I woke up this morning, logged on to my computer, and the “counter” on “Paul’s Heart” was the first thing that I saw. And as my counter is programmed, counting down days and months, it does not get any simpler than on this date, years to go. I am just two years away from the milestone of 30 years, cancer free. The math, 30 – 2 = 28. Today, I received my final chemotherapy for Hodgkin’s Lymphoma, 28 years ago.
Early on in my survival, I often looked at my survival very casually, like no big deal. It was just something I knew would happen. But as I got in to the second decade of my survival, things became difficult. And during my third decade, well, just go through my archives, and you can see the many struggles I have faced over the years.
And I do appreciate the positive thoughts and congratulations, I really do. However, it is the same for me every year. As I realized I made it another year, I know so many who are struggling right now with their Hodgkin’s or the late side effects from their treatments. Worse, I remember all of those who have passed away, their bodies no longer able to tolerate the accumulative issues.
I am quickly becoming one of the “old timers” in the circle of survivors, those who have been out of treatment for decades. I am also becoming one of the longer survivors as sadly, many have passed away. Last year was an especially tough year for me emotionally.
There have been many changes in my life over the decades. My doctors had begged me for years, to finally give my body a chance. While they said they could not cure me of the developing health issues from radiation and chemotherapies, they did assure me they could slow the process down. The goal was put into its most meaningful to me, “to see my daughters graduate, get married, and to be a grandfather.”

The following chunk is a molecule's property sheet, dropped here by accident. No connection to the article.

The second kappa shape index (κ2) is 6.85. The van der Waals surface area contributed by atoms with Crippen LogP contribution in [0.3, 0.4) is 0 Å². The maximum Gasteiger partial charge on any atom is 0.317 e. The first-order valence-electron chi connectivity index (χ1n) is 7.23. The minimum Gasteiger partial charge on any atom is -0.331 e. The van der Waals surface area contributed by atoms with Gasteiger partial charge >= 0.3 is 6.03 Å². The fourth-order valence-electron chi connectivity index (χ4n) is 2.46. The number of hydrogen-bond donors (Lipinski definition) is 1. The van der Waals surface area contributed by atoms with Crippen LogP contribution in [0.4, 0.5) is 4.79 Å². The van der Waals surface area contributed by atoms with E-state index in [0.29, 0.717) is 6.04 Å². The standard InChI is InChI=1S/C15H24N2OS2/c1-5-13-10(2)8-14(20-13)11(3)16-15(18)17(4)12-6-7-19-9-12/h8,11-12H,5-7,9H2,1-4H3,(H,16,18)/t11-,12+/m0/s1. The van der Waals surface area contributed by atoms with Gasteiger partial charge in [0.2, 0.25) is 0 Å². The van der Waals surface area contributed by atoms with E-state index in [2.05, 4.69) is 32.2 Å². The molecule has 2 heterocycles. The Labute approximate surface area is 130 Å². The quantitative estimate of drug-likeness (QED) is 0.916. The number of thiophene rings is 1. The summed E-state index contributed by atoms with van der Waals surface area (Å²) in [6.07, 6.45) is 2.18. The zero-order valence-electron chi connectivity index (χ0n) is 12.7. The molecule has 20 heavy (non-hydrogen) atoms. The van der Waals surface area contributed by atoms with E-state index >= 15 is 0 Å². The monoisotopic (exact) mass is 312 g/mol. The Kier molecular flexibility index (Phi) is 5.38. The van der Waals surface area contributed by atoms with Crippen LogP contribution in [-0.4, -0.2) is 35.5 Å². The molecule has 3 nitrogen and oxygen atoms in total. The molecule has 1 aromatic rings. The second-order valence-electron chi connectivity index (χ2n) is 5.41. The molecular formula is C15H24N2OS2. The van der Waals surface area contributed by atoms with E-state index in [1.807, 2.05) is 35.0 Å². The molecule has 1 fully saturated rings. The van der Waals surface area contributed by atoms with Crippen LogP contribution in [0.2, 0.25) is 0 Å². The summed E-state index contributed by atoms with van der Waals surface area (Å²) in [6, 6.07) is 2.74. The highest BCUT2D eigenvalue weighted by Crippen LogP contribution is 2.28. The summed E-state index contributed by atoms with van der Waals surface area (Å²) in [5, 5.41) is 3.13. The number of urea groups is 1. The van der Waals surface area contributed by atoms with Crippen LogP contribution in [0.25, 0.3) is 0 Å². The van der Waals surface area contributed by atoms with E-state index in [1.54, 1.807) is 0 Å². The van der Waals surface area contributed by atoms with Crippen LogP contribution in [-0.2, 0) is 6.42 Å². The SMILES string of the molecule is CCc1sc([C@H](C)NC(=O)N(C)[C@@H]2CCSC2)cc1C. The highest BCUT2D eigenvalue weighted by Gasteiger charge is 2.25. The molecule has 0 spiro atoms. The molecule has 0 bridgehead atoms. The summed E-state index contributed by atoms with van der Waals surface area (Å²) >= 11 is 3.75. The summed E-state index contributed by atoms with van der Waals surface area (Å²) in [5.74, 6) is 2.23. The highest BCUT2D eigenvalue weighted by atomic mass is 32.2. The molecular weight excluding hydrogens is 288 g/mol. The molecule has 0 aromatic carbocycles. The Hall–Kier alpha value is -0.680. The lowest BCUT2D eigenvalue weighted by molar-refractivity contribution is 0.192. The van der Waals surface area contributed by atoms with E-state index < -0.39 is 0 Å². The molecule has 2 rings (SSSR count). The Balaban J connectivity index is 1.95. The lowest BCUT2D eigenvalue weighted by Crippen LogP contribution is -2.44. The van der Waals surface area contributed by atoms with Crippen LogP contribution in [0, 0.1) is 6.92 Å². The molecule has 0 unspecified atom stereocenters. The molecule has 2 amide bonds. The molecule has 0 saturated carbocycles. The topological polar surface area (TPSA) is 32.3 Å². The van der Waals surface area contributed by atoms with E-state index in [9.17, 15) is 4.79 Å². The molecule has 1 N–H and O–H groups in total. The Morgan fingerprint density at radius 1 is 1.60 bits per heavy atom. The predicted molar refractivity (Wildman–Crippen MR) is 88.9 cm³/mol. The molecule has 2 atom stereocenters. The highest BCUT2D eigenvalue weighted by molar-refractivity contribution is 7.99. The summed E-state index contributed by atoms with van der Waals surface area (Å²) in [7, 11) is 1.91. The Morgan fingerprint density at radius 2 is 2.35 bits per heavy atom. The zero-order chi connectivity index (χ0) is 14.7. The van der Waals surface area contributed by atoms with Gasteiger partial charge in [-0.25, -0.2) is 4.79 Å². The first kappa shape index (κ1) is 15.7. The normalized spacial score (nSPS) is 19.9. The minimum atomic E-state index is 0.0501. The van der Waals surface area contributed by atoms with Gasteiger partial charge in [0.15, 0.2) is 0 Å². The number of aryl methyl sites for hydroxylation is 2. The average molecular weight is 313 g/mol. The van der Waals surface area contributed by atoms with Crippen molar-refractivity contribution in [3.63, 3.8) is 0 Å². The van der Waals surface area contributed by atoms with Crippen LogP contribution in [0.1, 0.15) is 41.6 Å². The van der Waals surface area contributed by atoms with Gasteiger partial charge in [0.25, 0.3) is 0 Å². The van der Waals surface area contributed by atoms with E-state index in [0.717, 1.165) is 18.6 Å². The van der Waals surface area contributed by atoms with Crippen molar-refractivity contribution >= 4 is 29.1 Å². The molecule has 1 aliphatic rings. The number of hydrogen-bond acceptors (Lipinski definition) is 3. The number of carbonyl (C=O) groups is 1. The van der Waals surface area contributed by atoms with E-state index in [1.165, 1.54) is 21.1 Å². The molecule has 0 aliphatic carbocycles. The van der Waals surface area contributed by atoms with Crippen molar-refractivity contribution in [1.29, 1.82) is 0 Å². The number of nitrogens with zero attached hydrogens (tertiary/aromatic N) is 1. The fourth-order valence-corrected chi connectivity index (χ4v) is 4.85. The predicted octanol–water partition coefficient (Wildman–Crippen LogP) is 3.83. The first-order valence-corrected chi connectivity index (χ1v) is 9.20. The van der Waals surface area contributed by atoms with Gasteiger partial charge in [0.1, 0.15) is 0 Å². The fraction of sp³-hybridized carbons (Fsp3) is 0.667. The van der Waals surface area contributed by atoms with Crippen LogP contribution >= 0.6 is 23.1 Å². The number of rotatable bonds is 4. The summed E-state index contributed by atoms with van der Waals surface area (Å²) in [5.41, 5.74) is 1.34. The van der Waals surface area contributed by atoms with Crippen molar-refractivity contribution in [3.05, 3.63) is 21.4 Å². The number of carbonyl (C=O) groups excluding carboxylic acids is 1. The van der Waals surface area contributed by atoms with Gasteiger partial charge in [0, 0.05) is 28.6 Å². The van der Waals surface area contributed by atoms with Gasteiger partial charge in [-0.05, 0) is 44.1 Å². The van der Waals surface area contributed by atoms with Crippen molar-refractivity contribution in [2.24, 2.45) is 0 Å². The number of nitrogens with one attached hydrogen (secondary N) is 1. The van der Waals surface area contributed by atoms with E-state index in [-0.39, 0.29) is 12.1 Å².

From the years 2008 through 2012, I did the exact opposite of slowing down. With my personality, I wanted to prove following my open heart surgery (from radiation damage), I was going to be the exception. Instead, I tried pushing myself harder and harder and all that resulted was multiple trips to the emergency room. I was going in the opposite direction of what my doctors wanted.
I made the changes I needed to finally. And now I believe I have the chance to see all those things in my life happen. My youngest daughter is at the age now, where she realizes just what I have gone through in my life, even though my experience was decades before she was born. Both of my daughters understand the many health issues that I deal with, and lay ahead. As my youngest puts it, “Daddy, you are one of the strongest people I know.”
One thing that has not changed, I remain the advocate I swore myself to be 28 years ago. I remain active in the cancer community via group and individual support. I continue to meet patients and other survivors, offering encouragement and support. While treatments and survival have improved, it is still no easy task to deal with, and we all have our own unique ways of dealing with them.
So, as I usually do today, I recognize 28 years of survival. I do not celebrate it. I have met hundreds of other patients ad survivors in person, and have “met” thousands over various internet support groups. I remember those who have passed away. I think about all of those who are either going through treatment or dealing with late developing side effects. But this year, also in the front of my mind, are two friends in particular, one just newly diagnosed, and another having recently dealt with a major side effect less than two months before she gets married. The following is just a small collage of all the people who came into my life (with the exception of my dad) who have faced their own battle with cancer, since March 3, 1990, and knew or know, that I will always be there for them.